To the Two Boys Sitting Behind President Trump Last Night at the Rally in Mississippi

I see you, in your sport coats and ties.  You look so handsome.  Your parents must be proud of you.  I am a mom to two boys just like you.  My older one loves to wear a coat and tie, too.   Just this morning I sent him off to school in his finest clothing for picture day.  I wanted him to wear his navy sport coat and polka dot tie, but he chose gray.  Boys don’t always listen to their mamas, do they?

But that’s neither here nor there.  Full disclosure, I am worried for you.  You got a front row seat last night to the Divided States of America under President Trump.  I don’t care what your politics are, red or blue, Republican or Democrat, it is not a good place to be.

I am sorry for that.

We adults don’t always get things right.  We make mistakes.  Often.  These days too many of us are making too many of them and the stakes are getting higher and higher.

What you witnessed last night was one of them.  Regardless of you or your folks being Trump supporters, you should not see the President of the United States of America mocking and making fun of a woman who has claimed to be the victim of a sexual assault.  She is not evil.  Democrats are not evil.  They are your fellow Americans.  They are your teachers and your doctors and your police officers and your soldiers that protect you.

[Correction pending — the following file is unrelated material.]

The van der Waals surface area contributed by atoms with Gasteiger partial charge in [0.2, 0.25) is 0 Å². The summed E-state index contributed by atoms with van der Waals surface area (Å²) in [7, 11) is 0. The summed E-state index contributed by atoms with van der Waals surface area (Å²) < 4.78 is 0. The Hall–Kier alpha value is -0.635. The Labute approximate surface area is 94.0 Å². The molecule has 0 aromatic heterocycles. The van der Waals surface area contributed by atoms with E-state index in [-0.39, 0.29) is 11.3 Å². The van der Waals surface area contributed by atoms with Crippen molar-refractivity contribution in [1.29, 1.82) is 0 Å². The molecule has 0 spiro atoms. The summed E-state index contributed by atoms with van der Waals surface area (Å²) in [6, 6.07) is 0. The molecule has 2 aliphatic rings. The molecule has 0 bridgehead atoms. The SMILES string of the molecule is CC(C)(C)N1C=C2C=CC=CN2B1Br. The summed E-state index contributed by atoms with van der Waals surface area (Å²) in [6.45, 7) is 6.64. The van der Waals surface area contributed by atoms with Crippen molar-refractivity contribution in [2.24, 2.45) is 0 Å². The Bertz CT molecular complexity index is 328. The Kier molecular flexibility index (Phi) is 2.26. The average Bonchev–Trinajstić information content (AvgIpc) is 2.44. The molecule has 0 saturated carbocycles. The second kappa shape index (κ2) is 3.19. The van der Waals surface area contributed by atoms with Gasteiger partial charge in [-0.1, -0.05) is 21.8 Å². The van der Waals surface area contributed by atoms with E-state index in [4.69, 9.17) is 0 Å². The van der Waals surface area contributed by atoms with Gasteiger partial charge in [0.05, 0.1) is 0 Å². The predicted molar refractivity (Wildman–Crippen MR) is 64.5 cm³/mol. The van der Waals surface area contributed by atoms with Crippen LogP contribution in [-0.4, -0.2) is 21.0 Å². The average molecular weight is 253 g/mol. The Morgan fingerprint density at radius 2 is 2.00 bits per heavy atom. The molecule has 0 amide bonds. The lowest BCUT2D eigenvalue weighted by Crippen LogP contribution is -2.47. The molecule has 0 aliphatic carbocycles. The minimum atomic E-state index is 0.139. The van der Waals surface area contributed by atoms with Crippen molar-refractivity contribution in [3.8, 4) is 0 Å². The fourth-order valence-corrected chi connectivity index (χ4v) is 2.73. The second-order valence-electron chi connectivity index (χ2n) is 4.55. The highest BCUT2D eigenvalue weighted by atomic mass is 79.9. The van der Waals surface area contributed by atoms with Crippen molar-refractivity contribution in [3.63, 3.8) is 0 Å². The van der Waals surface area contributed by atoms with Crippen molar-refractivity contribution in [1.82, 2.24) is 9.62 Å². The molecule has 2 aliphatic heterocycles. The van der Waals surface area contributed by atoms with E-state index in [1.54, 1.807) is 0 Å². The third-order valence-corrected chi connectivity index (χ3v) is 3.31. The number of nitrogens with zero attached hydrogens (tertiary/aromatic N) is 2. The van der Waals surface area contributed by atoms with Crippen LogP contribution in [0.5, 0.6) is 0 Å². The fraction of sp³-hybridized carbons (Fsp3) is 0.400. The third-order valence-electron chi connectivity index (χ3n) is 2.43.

I’ve been interested in politics since I was younger than you are now.  One of my very first memories was watching former President Nixon resign his office.  I remember my folks being glued to the TV for a few days.  In the 4th grade, I got to go to our local high school and see President Carter give a speech.  I remember feeling full of awe when the Secret Service went through my backpack.  Did they do the same to you last night?

President Carter did things a wee bit differently than President Trump.  He held a town hall type of meeting where average Americans, my neighbors, were allowed to ask questions.  I remember the husband of my 3rd grade teacher, Mr. Kast, was sitting near us and he asked a question about traffic lights.  No joke.  Traffic lights being too long was the problem he wanted to address when the President came to town.  It seems like a different world.

I miss those days.

What you saw last night was not normal.  It is not normal for the President of the United States to refer to roughly half of voting Americans as evil.  I know being a kid, you’ve only lived under two presidents, so you’re batting .500 here with presidents that do this, but please, trust me when I say this level of anger and hate and vitriol (look up that word on the Google — it’s a good one and will impress your teachers) is not normal.  It’s not healthy for our democracy either.